As reported earlier this month, online analytics giant comScore has agreed to sell up to 1/5th of its equity to Sir Martin Sorrell’s WPP. Also hitting the headlines was the news that Strategy Analytics had predicted a digital ad-spend of €100bn for 2015 in Western Europe alone.
But just where do traditional publishers sit within this emerging digital landscape? I asked comScore to help us figure it out…
Analysing properties at European level is more difficult because it relies on aggregate audiences. The data we have here is based on computer usage alone and does not include mobile. Nonetheless, that gives us a good proxy, especially for those publishers currently syndicating content across multiple territories. Of the Top 25 most visited European properties in January 2015, only three can be thought of as ‘traditional’ publishers, these being Axel Springer, Mode Media, and the IDG Network. Of these three, Axel Springer is leading the charge, racking up 91.5 million visitors to its sites in January – a reach of 16.7 per cent. Mode Media follows in second with 70.7 million, and the IDG network in third with 48.4 million.
This table makes for some interesting reading. At an initial glance, we find that not one of these three publishers made it into comScore’s list of the Top 10 European internet properties, as ranked by total monthly visitors, with Axel Springer ranking the highest in 11th place.
However, when you get into the data a little bit more you do discover some positives in the figures. For a start let us not forget that this is a European aggregate, and that many European publishers still focus predominantly on their own markets. So in terms of growth, there is massive potential there for more traditional publishers to increase their European footprint even further by expanding into further markets. And that goes also for Asia, Africa, and other global territories.
|comScore MMX, Europe, January 2015, desktop only*||Total unique visitors (000)||Percentage reach|
|Total internet: total audience||423,012||100.0|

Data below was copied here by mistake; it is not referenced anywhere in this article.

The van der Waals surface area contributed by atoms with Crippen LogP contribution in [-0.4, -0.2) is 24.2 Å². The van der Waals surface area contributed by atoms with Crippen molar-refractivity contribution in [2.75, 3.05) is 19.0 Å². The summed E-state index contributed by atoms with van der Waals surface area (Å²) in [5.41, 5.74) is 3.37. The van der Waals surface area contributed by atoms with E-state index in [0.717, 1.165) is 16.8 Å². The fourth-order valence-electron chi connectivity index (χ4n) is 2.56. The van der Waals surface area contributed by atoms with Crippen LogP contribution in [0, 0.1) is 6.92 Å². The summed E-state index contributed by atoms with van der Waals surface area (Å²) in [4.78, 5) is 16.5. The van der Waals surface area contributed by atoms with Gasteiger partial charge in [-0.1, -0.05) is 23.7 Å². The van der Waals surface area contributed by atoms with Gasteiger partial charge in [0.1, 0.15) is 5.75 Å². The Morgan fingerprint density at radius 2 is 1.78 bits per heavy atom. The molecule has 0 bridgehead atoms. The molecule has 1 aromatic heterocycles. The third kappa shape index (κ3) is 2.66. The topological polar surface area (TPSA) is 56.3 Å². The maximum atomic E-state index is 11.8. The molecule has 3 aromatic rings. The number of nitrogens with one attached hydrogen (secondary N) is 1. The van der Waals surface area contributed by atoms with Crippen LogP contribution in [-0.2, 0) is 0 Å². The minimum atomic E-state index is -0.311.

|1. Google sites||383,256||90.6|
|2. Microsoft sites||275,969||65.2|
|4. Wikimedia Foundation sites||177,476||42.0|
|5. Yahoo sites||153,116||36.2|
|6. Amazon sites||126,787||30.0|
|7. Mail.ru Group||122,237||28.9|
|9. BitTorrent Network||104,989||24.8|
|10. Yandex Sites||96,816||22.9|
|11. Axel Springer||91,448||21.6|
|12. Mode Media (formerly Glam Media)||70,713||16.7|
|15. Dropbox sites||59,602||14.1|
|18. Adobe sites||51,866||12.3|
|20. IDG Network||48,400||11.4|
*Age 15+, home and work computers
Secondly, while Facebook ranks in third with 256 million visitors, it is still nowhere near the size of the Google network sitting atop the tree with 383.3 million. That is important because it emphasises that the sort of ‘social media takeover’ of the web and resultant move towards user generated content that many analysts predicted three years ago has not fully come to pass, and indeed may never fully do so.
Other social media sites like Twitter and LinkedIn, seen as behemoths of global communications expansion particularly across territories, still rank behind Axel Springer and Mode. And these are properties that don’t forget have built their entire model upon international connectivity, rather than focussing on a selection of single markets.
For publishers, the message from the data is clear. Be found through Google search or through Facebook shares and you greatly increase your reach. However, it remains – still – not all about playing this game. European publishers command huge sets of eyeballs across international territories and are right up there in the rankings alongside the biggest social media channels on the market today. As the shine begins to wear off social and users sway increasingly towards dark social, we may well even see further resurgence in the online rankings amongst the publishing industry.
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